Nine devotees swoon from heat in Sehwan

Thousands turn up at Urs of Lal Shahbaz Qalandar

Z Ali May 27, 2016
Thousands turn up at Urs of Lal Shahbaz Qalandar. PHOTO: SHAHID ALI/EXPRESS

HYDERABAD: At least nine devotees attending the 764th Urs of 13th century Sufi saint Lal Shahbaz Qalandar in Sindh’s Sehwan town have died of heatstroke in the past three days, rescue workers say.

The annual celebrations officially kicked off on Thursday under blistering conditions as the mercury touched 48 degrees.

17 devotees die on first day of Urs celebrations

Tens of thousands of devotees have flocked to the small town of Sehwan to express reverence to the saint, whose message of peace has long been a part of Sindh’s culture.

According to Edhi Foundation’s regional in-charge Mairaj Ahmed, a woman and a teenage boy were among 10 people, who died in the two days preceding the official inauguration of the Urs by Sindh Governor Dr Ishratul Ebad on Thursday.

Nine of the victims died of heatstroke and dehydration while a 17-year-old boy named Baqar Ali was burnt to death in a small explosion caused by fireworks, he added.

Surprisingly no deaths were reported on a day when the mercury peaked at 48 degree Celsius in the afternoon.

While exposing the inept management of the electricity authorities, ceaseless power outages tested the mettle of the devotees as they danced away amid the festivities in one of the hottest places of Sindh, located on the foothills of the Kirthar Mountain Range.

Pakistan sizzles in hottest week of year

The narrow streets of the town remained filled to the brim with visitors from all parts of the country, but largely from the Sindh and Punjab provinces.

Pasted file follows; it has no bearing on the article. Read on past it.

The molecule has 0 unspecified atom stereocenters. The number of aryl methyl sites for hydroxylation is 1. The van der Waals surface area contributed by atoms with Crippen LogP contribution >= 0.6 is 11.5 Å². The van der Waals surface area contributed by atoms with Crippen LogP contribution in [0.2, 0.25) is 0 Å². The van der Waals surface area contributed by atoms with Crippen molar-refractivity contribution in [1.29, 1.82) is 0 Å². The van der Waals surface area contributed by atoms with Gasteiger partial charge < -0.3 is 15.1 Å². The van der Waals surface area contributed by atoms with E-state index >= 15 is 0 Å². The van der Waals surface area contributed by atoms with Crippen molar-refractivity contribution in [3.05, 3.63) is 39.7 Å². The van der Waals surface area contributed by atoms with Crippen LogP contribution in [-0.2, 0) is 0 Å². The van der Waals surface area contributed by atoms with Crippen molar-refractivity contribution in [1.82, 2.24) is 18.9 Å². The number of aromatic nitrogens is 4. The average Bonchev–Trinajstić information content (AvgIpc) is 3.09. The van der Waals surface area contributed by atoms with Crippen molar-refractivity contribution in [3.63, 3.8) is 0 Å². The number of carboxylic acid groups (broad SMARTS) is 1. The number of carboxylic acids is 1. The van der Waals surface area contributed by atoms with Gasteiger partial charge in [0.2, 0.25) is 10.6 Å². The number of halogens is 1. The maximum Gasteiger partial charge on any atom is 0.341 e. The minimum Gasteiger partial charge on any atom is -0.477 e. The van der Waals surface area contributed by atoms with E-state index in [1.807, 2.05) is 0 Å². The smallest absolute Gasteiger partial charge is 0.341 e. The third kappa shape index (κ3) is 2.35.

“Despite the severely hot weather, the participation of such a huge number of people reflects the devotion and dedication to Qalandar’s message of peace,” said Governor Ebad while talking to the media after laying a wreath and offering Fateha at the saint’s shrine.

Qalandar was born in Azerbaijan and travelled to Iraq and Iran before finally settling in Sehwan more than seven centuries ago. The revered saint also attracts a large number of followers of Hinduism.

According to official estimates, every year between 500,000 and 700,000 people visit the town during the three days of Urs.

Although this number has shown a constant increase over the years, facilities like accommodation, water, transport and cleanliness remain incommensurate.

Published in The Express Tribune, May 27th, 2016.


Last Man Alive | 5 years ago | Reply Do Corruption, Cruelty and Cheating throughout the Year THEN Come to an Urs and get all the sins forgiven. Resume Cruelty and Cheating throughout the Year.
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